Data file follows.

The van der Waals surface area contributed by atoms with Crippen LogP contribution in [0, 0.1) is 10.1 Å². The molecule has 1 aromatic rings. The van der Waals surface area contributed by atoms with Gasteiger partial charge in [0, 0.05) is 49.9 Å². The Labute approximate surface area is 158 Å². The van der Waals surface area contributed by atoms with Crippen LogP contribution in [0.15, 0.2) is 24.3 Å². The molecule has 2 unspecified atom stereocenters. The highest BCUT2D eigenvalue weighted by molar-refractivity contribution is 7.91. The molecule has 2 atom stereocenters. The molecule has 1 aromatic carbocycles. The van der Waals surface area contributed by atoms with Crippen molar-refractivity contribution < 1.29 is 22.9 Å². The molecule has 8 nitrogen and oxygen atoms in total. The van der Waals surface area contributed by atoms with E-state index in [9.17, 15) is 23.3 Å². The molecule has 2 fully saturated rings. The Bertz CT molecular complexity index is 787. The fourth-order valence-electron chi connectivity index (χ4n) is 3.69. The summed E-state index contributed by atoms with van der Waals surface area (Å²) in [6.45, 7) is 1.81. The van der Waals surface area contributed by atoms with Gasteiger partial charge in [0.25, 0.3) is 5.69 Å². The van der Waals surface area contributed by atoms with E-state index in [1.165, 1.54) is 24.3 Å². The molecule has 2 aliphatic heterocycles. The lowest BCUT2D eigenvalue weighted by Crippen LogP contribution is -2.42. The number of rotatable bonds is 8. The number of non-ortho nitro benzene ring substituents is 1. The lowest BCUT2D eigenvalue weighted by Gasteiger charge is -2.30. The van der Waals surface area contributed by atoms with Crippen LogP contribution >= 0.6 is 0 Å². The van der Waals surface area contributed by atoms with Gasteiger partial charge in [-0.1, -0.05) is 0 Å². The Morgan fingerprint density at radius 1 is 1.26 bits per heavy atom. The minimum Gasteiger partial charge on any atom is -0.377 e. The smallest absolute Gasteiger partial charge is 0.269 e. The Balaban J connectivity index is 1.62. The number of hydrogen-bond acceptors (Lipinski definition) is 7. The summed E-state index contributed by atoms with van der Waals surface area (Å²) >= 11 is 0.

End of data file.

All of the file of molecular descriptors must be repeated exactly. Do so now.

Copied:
The van der Waals surface area contributed by atoms with Crippen LogP contribution in [0, 0.1) is 10.1 Å². The molecule has 1 aromatic rings. The van der Waals surface area contributed by atoms with Gasteiger partial charge in [0, 0.05) is 49.9 Å². The Labute approximate surface area is 158 Å². The van der Waals surface area contributed by atoms with Crippen LogP contribution in [0.15, 0.2) is 24.3 Å². The molecule has 2 unspecified atom stereocenters. The highest BCUT2D eigenvalue weighted by molar-refractivity contribution is 7.91. The molecule has 2 atom stereocenters. The molecule has 1 aromatic carbocycles. The van der Waals surface area contributed by atoms with Crippen molar-refractivity contribution < 1.29 is 22.9 Å². The molecule has 8 nitrogen and oxygen atoms in total. The van der Waals surface area contributed by atoms with E-state index in [9.17, 15) is 23.3 Å². The molecule has 2 fully saturated rings. The Bertz CT molecular complexity index is 787. The fourth-order valence-electron chi connectivity index (χ4n) is 3.69. The summed E-state index contributed by atoms with van der Waals surface area (Å²) in [6.45, 7) is 1.81. The van der Waals surface area contributed by atoms with Gasteiger partial charge in [0.25, 0.3) is 5.69 Å². The van der Waals surface area contributed by atoms with E-state index in [1.165, 1.54) is 24.3 Å². The molecule has 2 aliphatic heterocycles. The lowest BCUT2D eigenvalue weighted by Crippen LogP contribution is -2.42. The number of rotatable bonds is 8. The number of non-ortho nitro benzene ring substituents is 1. The lowest BCUT2D eigenvalue weighted by Gasteiger charge is -2.30. The van der Waals surface area contributed by atoms with Crippen LogP contribution >= 0.6 is 0 Å². The van der Waals surface area contributed by atoms with Gasteiger partial charge in [-0.1, -0.05) is 0 Å². The Morgan fingerprint density at radius 1 is 1.26 bits per heavy atom. The minimum Gasteiger partial charge on any atom is -0.377 e. The smallest absolute Gasteiger partial charge is 0.269 e. The Balaban J connectivity index is 1.62. The number of hydrogen-bond acceptors (Lipinski definition) is 7. The summed E-state index contributed by atoms with van der Waals surface area (Å²) >= 11 is 0.